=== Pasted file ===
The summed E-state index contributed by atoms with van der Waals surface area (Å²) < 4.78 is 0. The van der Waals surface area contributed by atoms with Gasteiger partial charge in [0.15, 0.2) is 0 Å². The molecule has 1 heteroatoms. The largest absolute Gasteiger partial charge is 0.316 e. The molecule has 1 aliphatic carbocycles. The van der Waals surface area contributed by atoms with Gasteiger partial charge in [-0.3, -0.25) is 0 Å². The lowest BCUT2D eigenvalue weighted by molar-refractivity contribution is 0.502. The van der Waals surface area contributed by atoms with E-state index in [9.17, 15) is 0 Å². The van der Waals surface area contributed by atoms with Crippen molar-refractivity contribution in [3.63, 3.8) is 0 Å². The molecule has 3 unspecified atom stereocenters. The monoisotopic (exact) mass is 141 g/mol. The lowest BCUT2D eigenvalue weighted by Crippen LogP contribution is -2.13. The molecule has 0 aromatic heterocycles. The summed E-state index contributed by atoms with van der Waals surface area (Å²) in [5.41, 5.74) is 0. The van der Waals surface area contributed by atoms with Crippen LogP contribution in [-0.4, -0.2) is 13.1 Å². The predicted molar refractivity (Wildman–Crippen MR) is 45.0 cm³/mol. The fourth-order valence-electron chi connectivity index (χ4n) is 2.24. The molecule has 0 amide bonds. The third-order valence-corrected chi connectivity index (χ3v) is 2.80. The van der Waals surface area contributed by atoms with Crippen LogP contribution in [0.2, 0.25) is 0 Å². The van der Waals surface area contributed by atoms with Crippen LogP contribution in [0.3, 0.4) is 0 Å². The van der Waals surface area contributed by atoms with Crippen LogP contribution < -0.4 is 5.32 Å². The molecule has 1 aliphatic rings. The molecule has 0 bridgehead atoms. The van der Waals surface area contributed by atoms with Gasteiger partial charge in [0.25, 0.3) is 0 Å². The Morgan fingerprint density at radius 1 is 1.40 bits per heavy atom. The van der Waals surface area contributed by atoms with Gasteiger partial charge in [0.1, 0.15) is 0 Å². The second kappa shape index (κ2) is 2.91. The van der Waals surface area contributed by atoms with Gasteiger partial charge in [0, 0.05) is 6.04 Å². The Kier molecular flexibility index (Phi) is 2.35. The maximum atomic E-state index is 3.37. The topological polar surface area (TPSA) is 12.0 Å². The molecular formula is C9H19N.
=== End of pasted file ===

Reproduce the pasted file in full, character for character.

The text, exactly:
The summed E-state index contributed by atoms with van der Waals surface area (Å²) < 4.78 is 0. The van der Waals surface area contributed by atoms with Gasteiger partial charge in [0.15, 0.2) is 0 Å². The molecule has 1 heteroatoms. The largest absolute Gasteiger partial charge is 0.316 e. The molecule has 1 aliphatic carbocycles. The van der Waals surface area contributed by atoms with Gasteiger partial charge in [-0.3, -0.25) is 0 Å². The lowest BCUT2D eigenvalue weighted by molar-refractivity contribution is 0.502. The van der Waals surface area contributed by atoms with E-state index in [9.17, 15) is 0 Å². The van der Waals surface area contributed by atoms with Crippen molar-refractivity contribution in [3.63, 3.8) is 0 Å². The molecule has 3 unspecified atom stereocenters. The monoisotopic (exact) mass is 141 g/mol. The lowest BCUT2D eigenvalue weighted by Crippen LogP contribution is -2.13. The molecule has 0 aromatic heterocycles. The summed E-state index contributed by atoms with van der Waals surface area (Å²) in [5.41, 5.74) is 0. The van der Waals surface area contributed by atoms with Crippen LogP contribution in [-0.4, -0.2) is 13.1 Å². The predicted molar refractivity (Wildman–Crippen MR) is 45.0 cm³/mol. The fourth-order valence-electron chi connectivity index (χ4n) is 2.24. The molecule has 0 amide bonds. The third-order valence-corrected chi connectivity index (χ3v) is 2.80. The van der Waals surface area contributed by atoms with Crippen LogP contribution in [0.2, 0.25) is 0 Å². The van der Waals surface area contributed by atoms with Crippen LogP contribution in [0.3, 0.4) is 0 Å². The van der Waals surface area contributed by atoms with Crippen LogP contribution < -0.4 is 5.32 Å². The molecule has 1 aliphatic rings. The molecule has 0 bridgehead atoms. The van der Waals surface area contributed by atoms with Gasteiger partial charge in [0.25, 0.3) is 0 Å². The Morgan fingerprint density at radius 1 is 1.40 bits per heavy atom. The van der Waals surface area contributed by atoms with Gasteiger partial charge in [0.1, 0.15) is 0 Å². The second kappa shape index (κ2) is 2.91. The van der Waals surface area contributed by atoms with Gasteiger partial charge in [0, 0.05) is 6.04 Å². The Kier molecular flexibility index (Phi) is 2.35. The maximum atomic E-state index is 3.37. The topological polar surface area (TPSA) is 12.0 Å². The molecular formula is C9H19N.